Sometimes wishing for something else, something better, something other, nearly spoils the planting. In our hands, we carry seed to sow, seed gritty in our fingers and sweaty in the palm. But standing in the middle of I don’t want to, we scarely imagine the blooms that will come once we reluctantly leave those hard, dead bits buried and find the courage to watch and wait.
After dinner, our son likes to disappear, as though the meal has stuffed him full—maybe not of food, because he always seems so growling hungry–but full of our warm company, of light reflected off of glazed plates, of sister-chatter, of fork-clinks, of thought too, because we force him to talk to us. He always asks politely to be excused, to put on his pajamas, to go upstairs.
Sometimes Kevin calls Adam back when he’s half way across the living room and on his way; when I’m noticing the angle of shoulder, the jut of blade, the way our son’s pants hang low, always a little too big for his waist. I have to buy for length.
“Aw, come on,” Adam will say, losing both patience and politeness in one moment. He’ll lift a long, thin arm with man-sized hands—I’ll sigh, thinking “Where did he get those hands?”—and point significantly toward the staircase. “UPstairs. May I go upstairs, please?”
“No, I’m not finished talking to you. Come here.”
Down go the shoulders in definite slump. Adam tries to bend his tall frame into the most visible display of dismay he can manage. His sigh is audible, but he makes it while walking back toward Kevin at the table.
So tonight, when we tell him he has to stay to play UNO, he looks defeated, and we are not surprised. “Not Uno. Uno is finished. SOR-ry.” Sorry comes out sing-song and insincere. I’m sorry, but not really. He never really wants to play.
“Yes. We’re playing Uno. Sit down.”
“Aw, come on. Uno until…” He taps his watch with one finger, tilting his ear toward me as if to say, I’m listening. How much of this do I have to tolerate?
“Say how long, Adam. How long will we play Uno.” I say this patiently, watching his face, wondering how long it will be before I don’t have to remind him of this particular sentence.
“How long will we play Uno,” he says, but resignedly, because whatever the answer, he knows he won’t like it. I know and he knows that what he really means to say is more like, I don’t want to play Uno. But there’s no real purpose in coaching him through that one because, well, he’s playing.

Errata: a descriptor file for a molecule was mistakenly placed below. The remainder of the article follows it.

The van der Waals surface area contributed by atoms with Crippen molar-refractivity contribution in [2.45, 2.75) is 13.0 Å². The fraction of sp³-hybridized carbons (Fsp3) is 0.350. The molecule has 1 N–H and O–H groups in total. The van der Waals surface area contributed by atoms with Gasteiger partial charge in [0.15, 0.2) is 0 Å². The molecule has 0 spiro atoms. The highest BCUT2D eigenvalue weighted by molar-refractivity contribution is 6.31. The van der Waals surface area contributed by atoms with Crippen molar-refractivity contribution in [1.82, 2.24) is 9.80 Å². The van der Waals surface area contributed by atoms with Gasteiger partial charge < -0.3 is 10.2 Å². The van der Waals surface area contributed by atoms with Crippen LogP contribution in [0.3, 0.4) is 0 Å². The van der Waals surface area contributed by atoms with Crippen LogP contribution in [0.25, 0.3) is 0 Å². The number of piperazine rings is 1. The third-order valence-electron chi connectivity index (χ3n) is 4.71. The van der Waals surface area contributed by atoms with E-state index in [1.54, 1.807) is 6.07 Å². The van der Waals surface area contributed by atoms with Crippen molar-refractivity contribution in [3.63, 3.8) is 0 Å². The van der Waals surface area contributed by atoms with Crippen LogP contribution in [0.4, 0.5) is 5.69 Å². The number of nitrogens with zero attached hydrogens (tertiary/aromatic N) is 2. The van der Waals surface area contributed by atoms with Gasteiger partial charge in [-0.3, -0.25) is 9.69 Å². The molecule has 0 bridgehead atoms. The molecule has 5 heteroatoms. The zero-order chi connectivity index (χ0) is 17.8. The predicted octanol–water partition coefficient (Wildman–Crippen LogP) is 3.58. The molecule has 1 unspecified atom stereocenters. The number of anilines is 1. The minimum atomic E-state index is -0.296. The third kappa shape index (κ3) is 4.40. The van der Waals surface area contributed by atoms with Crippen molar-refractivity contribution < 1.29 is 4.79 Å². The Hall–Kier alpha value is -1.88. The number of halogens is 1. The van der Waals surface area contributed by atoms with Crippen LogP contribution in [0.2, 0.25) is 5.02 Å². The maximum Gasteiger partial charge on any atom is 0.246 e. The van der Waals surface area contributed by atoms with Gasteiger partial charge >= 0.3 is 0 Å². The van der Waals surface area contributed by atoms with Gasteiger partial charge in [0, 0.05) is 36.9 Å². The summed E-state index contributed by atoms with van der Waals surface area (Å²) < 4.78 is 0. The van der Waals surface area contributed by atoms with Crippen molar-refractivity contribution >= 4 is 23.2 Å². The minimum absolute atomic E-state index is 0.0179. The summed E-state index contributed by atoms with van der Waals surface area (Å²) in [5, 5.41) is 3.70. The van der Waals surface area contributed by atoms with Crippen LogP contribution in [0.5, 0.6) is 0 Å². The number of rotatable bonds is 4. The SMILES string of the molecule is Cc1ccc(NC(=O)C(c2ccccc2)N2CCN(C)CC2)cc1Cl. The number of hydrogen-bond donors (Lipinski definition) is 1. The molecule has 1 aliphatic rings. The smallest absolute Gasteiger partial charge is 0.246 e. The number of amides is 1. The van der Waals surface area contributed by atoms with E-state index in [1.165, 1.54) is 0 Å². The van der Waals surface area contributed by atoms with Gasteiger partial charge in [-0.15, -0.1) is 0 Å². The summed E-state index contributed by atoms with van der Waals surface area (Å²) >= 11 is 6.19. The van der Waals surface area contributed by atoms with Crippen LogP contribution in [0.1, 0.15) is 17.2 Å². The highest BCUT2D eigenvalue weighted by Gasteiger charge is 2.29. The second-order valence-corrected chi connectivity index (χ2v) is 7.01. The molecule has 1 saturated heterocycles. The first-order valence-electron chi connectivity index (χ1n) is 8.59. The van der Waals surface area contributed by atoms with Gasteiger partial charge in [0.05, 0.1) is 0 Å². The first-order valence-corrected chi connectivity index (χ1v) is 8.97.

“30 minutes. Uno until 8:30, and then you can go upstairs.”
“Yes,” he says, sliding into the chair next to me. But we deal the cards and he leans over to me and says, confidentially, “I want to go upstairs, please.”
“I know,” I say softly, smiling. “Uno until 8:30, and then you can go upstairs.”
“No Uno until 8:30,” He says a little louder, irritated, jerking back against the chair. His hair is rumpled, smooth in places and in others standing up, as though he’s been running hands through, though I’ve never seen him do that.
“Okay, fine. No Uno until 8:30. Uno until 9:00.” I pick up my cards and arrange them by color in my hand. Adam leaves his in a messy pile in front of him. He sees no need to look at them in advance, no need to arrange anything, no need to consider. This is not fun. This is endurance. He knows that if he has a wild card, he will use it when he needs it but will not change the color. He will match color ahead of number, because he is always, always, always reluctant to disrupt his routine or any established pattern. And although he loves to celebrate a winner–because he loves shared joy, it isn’t important to him to be the winner. Games exist as an unfortunate social exercise, a series of tolerable steps. For us, they are a tottering, deceptively simple bridge we force our son to cross in order to find his way closer to the rest of us. Sometimes that is the most significant purpose in our have to: it brings us closer.
“Uno until 8:30,” he says quickly, picking up on my addition, turning toward me, even his eyes.
“Okay, but only if you stop complaining,” I tell him, returning his gaze. He is so extremely intelligent, so resourceful, so quick. He has taught me not to underestimate.
And so we begin taking our turns, and Kevin and Zoe exchange quips over skips and color changes and draw four‘s. Adam dutifully plays and draws and waits. And waits. And watches the time. He claps for Riley when she wins, but when we begin shuffling the cards a second time, he turns to me, lifting a finger in front of his face. “One more Uno.”